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Magic Mathworks Travelling Circus
Experiencing Mathematics through Sight, Sound, Touch and Movement

Prime climb extension

pencil-boxThe prime climb pencil, its box and the chart go up in 6s.
You may wonder what patterns appear when you go up in 3s, 4s, 5s, 7s, 8s, 9s, 10s, …

Share the work out among your friends/fellow maths club members/classmates and make ‘prime climb’ boxes based on the equilateral triangle, square, regular pentagon, … and so on up.

For 3s you could use a Toblerone bar; for 4s, a milk carton, but you’ve still got to put the numbers round so it’s better to start from scratch with white card.

The Numdrum itself provides the 10s so there’s no need to make a decagonal box – unless you want all the boxes to look the same. The boxes will also look the same if you make them all like the Numdrum: cylinders, not prisms. It’s up to you.

Making a chart is a bit harder than making a box, but here are hints for both.

For no special reason we’ve chosen 5s for our example.

A prime climb box going up in 5s

The box doesn’t need a top and bottom. But it needs a tab for sticking the edges which meet.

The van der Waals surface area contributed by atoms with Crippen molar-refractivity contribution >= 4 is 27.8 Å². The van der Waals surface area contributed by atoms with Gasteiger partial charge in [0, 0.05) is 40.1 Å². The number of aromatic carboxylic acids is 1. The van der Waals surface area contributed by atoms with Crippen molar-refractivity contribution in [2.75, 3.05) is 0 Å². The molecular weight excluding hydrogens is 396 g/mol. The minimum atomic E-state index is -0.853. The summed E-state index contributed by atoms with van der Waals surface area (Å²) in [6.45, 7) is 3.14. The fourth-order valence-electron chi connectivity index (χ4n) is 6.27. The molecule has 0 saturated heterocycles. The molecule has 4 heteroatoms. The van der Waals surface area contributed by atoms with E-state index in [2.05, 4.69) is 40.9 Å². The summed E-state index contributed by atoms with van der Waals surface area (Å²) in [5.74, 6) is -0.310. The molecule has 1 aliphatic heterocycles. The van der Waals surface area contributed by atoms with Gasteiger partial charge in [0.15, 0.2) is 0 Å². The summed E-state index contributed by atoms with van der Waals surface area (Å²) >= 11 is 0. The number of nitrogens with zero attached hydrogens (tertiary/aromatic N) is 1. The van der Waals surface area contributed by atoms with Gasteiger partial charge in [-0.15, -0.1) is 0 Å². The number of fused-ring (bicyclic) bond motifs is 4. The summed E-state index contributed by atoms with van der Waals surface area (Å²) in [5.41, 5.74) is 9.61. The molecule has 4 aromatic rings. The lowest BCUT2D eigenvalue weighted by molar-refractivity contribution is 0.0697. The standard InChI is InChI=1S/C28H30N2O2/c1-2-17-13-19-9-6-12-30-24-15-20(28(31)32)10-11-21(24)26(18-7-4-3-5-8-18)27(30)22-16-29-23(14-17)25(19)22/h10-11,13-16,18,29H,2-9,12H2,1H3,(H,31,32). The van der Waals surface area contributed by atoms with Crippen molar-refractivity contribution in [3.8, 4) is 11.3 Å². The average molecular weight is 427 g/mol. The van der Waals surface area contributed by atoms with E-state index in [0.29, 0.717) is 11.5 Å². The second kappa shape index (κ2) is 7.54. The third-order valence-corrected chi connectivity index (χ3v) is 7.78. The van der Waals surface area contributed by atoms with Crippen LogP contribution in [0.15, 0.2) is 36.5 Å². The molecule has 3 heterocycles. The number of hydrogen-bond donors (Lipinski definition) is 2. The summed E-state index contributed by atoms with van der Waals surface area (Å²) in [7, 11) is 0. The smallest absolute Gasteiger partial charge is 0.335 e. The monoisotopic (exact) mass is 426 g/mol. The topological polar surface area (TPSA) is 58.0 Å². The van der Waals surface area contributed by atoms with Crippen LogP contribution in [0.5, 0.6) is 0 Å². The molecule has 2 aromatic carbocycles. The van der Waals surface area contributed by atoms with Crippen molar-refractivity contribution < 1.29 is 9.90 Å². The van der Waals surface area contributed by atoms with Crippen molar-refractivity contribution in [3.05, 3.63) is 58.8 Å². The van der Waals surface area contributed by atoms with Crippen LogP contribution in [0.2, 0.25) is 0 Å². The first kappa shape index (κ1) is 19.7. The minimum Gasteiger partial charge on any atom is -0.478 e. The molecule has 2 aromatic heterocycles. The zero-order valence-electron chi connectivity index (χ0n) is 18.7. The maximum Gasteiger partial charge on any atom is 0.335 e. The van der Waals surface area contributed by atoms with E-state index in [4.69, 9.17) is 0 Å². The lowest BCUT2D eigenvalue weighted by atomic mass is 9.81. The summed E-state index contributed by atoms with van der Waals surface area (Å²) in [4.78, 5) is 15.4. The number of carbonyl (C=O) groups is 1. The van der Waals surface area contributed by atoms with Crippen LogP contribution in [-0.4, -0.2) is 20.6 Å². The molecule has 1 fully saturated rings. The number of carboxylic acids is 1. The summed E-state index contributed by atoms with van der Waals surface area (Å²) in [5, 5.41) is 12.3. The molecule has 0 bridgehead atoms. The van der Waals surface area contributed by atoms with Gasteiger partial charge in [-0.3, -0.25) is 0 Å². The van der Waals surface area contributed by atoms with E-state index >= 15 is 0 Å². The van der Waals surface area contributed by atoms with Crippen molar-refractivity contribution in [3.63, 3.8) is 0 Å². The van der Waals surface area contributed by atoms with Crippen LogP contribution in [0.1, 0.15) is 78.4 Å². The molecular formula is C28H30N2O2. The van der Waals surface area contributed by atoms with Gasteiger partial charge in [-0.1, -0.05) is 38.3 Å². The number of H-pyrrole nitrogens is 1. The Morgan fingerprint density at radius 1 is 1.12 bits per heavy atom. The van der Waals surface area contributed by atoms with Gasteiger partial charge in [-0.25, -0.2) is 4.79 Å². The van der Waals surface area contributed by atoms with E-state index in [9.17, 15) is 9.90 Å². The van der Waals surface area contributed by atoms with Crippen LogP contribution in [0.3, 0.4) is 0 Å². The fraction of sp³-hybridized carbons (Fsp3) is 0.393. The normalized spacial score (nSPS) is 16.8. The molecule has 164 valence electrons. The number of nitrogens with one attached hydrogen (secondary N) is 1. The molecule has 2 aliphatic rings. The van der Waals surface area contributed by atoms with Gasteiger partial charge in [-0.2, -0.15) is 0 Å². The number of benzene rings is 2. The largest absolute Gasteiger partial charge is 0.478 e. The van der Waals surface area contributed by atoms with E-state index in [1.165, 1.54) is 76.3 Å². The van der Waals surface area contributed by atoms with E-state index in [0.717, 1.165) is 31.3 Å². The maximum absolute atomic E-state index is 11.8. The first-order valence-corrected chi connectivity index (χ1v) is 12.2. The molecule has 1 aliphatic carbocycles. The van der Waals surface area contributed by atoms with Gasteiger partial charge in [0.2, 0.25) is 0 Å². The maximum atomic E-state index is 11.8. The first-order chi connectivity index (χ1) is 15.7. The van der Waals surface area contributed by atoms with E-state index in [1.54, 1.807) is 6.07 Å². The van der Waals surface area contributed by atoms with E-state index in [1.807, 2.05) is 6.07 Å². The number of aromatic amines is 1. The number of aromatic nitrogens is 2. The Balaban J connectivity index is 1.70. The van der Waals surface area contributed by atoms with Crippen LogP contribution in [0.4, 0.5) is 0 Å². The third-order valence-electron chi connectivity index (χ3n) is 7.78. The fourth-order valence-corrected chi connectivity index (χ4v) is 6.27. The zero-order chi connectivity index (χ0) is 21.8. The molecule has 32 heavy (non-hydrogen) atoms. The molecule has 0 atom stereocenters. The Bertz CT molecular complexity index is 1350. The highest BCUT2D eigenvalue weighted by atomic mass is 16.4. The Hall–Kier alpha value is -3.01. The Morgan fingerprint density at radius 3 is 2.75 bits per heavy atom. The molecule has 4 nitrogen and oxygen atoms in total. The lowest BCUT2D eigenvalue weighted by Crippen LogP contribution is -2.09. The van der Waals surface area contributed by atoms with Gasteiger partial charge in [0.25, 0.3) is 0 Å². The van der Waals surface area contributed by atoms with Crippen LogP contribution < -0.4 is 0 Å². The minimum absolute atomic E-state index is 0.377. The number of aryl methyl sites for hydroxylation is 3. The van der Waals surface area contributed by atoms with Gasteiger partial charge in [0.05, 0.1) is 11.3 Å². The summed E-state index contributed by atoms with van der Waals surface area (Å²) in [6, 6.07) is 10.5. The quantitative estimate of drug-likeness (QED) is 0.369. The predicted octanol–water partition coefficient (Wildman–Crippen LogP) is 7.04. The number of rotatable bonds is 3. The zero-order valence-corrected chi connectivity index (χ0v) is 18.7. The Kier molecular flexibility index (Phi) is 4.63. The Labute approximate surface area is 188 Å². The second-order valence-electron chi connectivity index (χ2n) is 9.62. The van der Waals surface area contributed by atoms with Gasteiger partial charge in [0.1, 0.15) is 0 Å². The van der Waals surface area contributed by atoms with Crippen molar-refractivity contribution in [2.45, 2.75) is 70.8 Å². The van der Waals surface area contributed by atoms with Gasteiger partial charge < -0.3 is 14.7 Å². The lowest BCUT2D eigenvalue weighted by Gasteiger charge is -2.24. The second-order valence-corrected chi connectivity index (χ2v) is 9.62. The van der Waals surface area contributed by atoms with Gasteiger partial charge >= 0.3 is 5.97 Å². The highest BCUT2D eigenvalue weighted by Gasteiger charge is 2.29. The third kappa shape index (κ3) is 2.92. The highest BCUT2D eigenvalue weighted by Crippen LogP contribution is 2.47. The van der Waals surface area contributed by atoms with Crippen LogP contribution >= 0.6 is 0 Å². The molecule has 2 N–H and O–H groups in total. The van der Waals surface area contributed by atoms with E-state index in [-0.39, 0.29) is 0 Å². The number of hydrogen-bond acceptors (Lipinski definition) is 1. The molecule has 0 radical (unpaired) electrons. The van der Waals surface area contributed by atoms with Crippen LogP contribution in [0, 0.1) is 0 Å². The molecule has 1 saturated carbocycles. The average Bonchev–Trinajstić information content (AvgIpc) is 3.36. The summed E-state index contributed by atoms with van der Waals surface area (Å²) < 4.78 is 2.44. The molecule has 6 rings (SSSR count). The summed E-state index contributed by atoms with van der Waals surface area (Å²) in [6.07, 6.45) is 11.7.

Put the numbers on before you fold the box.

If you undo a paper towel roll or a toilet roll, you find you’ve got a very long parallelogram. Think of this when you make your box:


h needs to be up to 2 x the height of your numbers.
As you can work out, the total height needs to be 100/5 x h = 20h.

s needs to be up to 3/2 x the width of a wide 2-digit number like ’44’.

You can draw the numbers by hand, use transfer lettering, or use the word-processing package on a computer and print the result straight on to the card itself. For a permanent job, laminate the card. You can then use non-permanent felt pens to draw lines (actually 3-D spirals, ‘helices’) connecting multiples of a chosen number.

A prime climb chart going up in 5s

The chart is a circle with 5 sectors, each 360°/5 = 72°.

A spiral (of the ‘Archimedean’ type) winds out from the centre.

To make this by hand, you need to draw concentric circles, equally and finely spaced.
By the time your line has moved into a new sector, it has swung out to the next circle:


An easier solution is to use a dynamic geometry package on a computer, e.g. Geometer’s Sketchpad. Choose ‘polar’ grid. For the chart going up in 6s we used the equation f(θ) = 0.0025θ, but for 5s, your spiral must wind even more tightly. Try f(θ) = 0.0020θ. As you see in our diagram, you can draw the radial lines and print the figures as well.

Use the ‘Contact us’ link on our website and attach a file with your findings – and even photographs of what you’ve made. We may be able to have them published in the Mathematical Association’s magazine Symmetry+.

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